It is a night of ’80s fashion, fun and murder that was so very, when “Heathers: The Musical” opened at Generic Theater to a sold out house.
“Heathers: The Musical” is a rock musical with music, lyrics, and a book by Laurence O’Keefe and Kevin Murphy. It is based on the 1988 cult film Heathers, starring Winona Ryder (Veronica) and Christian Slater (J.D.). The film portrays four teenage girls—three of whom are named Heather—in a clique at a fictional Ohio high school. In order to get out of the snobby clique that is destroying her good-girl reputation, Veronica teams up with a dark sociopath J.D. in a plot to kill the cool kids. Heathers has grown so much in over 25 years that it’s now gotten that ultimate niche-classic coronation: adaptation as a Broadway musical. It is often mentioned in the same breath as the likes of Mean Girls and Clueless due to its subject matter and snappy dialogue, but Heathers features a dark streak unmatched by its descendants. Heathers, while a comedy, deals with issues of teen suicide, bullying, homophobia, and gun violence. Seen today, these issues seem more prominent than they were in the totally tubular 80s. However, Director Shon M. Stacy melded all these topics of today with the satirical notions from the 80s, and created a totally rad production.
The musical opens with The Heathers greeting the audience with a hilarious curtain speech which was crafted perfectly and very reminiscent of the opening scene in the film. The musical, just like the film, follows Veronica Sawyer, played by Gabby Jurscaga, through her time at Westerberg High as she tries to find her place and fit in. Ms. Jurscaga’s take on Veronica was very reminiscent of Winona Ryder with a little more edge and spunk. Her “dear diary” moments were solid and some of her best acting moments are due to her conviction and honesty as Veronica.
Veronica has been taken into the clique of popular senior girls known as the Heathers on account of her uncanny forgery skills. We meet the untrustworthy Heather Duke, played by Emily Grace Rowson, who delivered a awesomely wicked portrayal; Heather McNamara, played by Maria Moss, who shocked the audience with her totally bodacious vocals in “Lifeboat”; and last but certainly not least the ferocious and way bitchin’ Heather Chandler, played by Grace Mincks. Color me stoked, she delivered a standout performance and hellaciously owned her character. Veronica then meets Westerberg’s moody bad boy Jason “J.D.” Dean played by Adam Silorey. He has a righteous singing voice. He complimented Ms. Jurscaga’s portrayal of Veronica very well. The onstage chemistry between Veronica and J.D was undeniable, as they connected through songs like “Freeze Your Brain” and “Seventeen.” I just wish Mr. Silorey’s portrayal had little more mystery and edge. Other standout performances came from the ensemble member Guy Liskey as the Bitter Geek. One word: memorable. Jon Hatton as J.D.’s Dad was pure comedy. He also was way cool as Kurt’s Dad with Jim Kessler’s killer performance as Ram’s Dad in “My Dead Gay Son.” Their duet brought the house down at the beginning of Act 2. Tyler Lee Nobles as Ram and Daniel Wilson as Kurt gave a superb comedic performance in “Blue.”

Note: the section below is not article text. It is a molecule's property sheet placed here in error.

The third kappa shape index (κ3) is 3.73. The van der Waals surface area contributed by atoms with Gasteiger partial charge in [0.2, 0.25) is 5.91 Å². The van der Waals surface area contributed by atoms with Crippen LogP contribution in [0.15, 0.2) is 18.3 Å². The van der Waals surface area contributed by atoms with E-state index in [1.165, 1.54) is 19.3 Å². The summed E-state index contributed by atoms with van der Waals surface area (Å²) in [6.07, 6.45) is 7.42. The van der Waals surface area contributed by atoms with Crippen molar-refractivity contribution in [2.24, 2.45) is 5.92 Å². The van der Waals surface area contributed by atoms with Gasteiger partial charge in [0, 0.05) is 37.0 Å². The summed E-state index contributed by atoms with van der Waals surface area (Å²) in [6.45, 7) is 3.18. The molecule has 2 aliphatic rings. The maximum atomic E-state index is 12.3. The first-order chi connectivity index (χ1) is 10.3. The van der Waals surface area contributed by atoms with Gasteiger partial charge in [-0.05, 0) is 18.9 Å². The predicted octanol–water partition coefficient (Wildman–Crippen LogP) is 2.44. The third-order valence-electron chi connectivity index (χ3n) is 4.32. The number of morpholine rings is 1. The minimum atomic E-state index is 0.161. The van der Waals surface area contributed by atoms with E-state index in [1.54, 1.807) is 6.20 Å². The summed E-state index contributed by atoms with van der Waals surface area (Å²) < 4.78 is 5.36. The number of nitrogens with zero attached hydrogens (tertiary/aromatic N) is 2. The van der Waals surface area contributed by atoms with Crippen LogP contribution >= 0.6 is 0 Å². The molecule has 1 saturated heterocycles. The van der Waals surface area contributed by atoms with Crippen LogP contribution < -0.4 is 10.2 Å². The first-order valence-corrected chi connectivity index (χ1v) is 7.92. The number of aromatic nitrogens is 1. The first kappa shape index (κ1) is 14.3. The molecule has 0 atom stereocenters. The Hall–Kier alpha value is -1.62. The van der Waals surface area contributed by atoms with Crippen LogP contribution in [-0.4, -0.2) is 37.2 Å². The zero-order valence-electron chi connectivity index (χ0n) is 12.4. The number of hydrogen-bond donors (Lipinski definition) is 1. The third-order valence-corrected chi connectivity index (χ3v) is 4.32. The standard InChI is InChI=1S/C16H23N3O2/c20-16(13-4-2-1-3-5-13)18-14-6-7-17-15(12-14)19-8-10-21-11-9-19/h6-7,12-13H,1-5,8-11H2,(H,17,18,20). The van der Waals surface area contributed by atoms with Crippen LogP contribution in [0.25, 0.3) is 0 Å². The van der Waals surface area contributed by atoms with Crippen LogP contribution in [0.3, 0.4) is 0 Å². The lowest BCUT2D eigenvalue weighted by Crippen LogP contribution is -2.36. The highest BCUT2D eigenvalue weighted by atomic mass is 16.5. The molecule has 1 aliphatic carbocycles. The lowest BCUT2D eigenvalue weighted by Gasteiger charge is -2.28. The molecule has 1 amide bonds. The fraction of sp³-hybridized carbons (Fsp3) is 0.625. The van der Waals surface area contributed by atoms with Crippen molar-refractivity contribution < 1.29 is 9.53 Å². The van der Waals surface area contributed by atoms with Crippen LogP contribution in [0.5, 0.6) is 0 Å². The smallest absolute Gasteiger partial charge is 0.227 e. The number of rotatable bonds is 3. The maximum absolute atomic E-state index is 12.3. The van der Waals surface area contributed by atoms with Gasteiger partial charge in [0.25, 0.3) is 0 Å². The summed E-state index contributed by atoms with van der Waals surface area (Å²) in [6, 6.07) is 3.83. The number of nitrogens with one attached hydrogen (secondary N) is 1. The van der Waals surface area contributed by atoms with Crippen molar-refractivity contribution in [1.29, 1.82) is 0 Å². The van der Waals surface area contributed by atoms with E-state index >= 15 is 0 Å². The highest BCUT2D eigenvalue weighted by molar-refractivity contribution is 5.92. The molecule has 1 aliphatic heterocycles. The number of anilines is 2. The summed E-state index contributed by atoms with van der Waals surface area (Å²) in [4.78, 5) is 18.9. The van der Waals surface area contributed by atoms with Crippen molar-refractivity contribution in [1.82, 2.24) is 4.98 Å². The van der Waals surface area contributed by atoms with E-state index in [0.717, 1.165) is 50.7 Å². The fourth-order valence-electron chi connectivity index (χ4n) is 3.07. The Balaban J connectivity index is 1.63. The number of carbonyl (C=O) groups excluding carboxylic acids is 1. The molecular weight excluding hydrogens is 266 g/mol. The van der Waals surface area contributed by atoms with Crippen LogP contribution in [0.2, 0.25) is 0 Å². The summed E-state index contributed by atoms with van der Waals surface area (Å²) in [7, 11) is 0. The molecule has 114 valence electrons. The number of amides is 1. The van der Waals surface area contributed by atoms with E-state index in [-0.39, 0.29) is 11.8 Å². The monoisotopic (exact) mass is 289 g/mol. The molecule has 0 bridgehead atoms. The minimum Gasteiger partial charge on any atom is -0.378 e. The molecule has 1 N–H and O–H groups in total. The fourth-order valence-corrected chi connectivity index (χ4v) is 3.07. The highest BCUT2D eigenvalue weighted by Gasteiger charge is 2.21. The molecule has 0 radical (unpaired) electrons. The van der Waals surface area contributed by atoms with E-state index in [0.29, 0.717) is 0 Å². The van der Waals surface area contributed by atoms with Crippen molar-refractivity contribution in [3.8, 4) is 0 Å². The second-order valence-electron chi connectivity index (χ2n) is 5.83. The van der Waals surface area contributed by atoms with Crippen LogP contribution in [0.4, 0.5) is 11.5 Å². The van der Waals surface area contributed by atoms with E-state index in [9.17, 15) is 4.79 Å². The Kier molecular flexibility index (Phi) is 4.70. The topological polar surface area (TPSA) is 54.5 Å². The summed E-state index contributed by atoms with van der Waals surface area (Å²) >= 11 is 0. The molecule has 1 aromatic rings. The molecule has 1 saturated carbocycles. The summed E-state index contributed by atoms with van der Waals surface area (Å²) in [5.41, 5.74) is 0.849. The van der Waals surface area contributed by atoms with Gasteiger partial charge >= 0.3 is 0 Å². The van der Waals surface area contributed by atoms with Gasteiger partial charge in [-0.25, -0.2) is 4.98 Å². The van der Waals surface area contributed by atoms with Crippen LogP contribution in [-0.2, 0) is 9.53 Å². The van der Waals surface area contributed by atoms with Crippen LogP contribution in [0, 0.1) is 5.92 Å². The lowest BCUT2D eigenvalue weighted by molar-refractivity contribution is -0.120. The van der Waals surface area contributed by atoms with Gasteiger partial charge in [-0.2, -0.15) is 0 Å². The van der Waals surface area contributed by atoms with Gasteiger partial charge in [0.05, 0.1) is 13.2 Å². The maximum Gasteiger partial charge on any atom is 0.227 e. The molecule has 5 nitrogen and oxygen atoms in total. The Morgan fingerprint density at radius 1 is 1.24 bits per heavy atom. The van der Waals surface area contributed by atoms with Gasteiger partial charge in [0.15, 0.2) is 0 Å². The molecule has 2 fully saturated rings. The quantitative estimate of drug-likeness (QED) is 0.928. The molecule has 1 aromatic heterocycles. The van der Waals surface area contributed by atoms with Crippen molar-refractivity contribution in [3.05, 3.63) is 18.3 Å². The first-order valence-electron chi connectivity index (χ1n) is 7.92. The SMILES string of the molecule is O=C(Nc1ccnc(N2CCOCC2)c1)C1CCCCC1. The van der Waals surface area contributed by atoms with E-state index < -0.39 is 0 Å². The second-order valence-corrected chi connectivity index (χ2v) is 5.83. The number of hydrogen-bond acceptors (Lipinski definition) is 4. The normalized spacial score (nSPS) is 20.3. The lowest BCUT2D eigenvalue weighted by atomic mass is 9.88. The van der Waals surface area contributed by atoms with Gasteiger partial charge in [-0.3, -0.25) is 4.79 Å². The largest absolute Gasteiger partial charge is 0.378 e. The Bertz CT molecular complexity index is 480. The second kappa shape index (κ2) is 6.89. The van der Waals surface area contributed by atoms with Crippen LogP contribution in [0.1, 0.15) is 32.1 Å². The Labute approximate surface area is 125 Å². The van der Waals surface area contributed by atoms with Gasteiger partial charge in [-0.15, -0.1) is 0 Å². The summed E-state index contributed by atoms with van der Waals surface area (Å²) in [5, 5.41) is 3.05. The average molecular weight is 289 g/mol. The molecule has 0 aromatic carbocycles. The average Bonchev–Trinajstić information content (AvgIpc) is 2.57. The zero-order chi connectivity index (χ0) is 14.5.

Director Shon M. Stacy made sure we would be transported to the 80s. As we entered the theatre we were greeted by 80s music as we walked the halls of Westerberg High to our seats. The set was very creative and cleverly designed by Stacy. Besides one hiccup with the car, the actors movement of the set pieces was very precise, clean and fast. The gnarly lighting, designed by Jeff Branagan, added to the quality of the top notch production and made the costumes designed wonderfully by Katlyn Jackson pop. Stacy’s choreography is a critical component in the success of this piece; the dancing has not only the energy appropriate to the young characters but conveys the attitudes of those characters and their actions clearly and believably. Some of the best moments occur when the action slows down to show moments of violence in slow motion as staged brilliantly by Mr. Stacy – facial reactions and movement combine to make what might have otherwise been horrible quite humorous.
Heathers: The Musical” was funny, heart-warming, and musically outstanding thanks to musical direction by Roy George and full of the same tongue-in-cheek humor the film managed to convey. You would be so grody not to go see this radical show. So I ask you just as Veronica asked Heather, “What’s your damage?” Go and see “Heathers: The Musical” at Generic. Don’t have a cow and don’t be a dweeb. You don’t want to miss this show.
It runs until July 17. For more info or tickets, click here.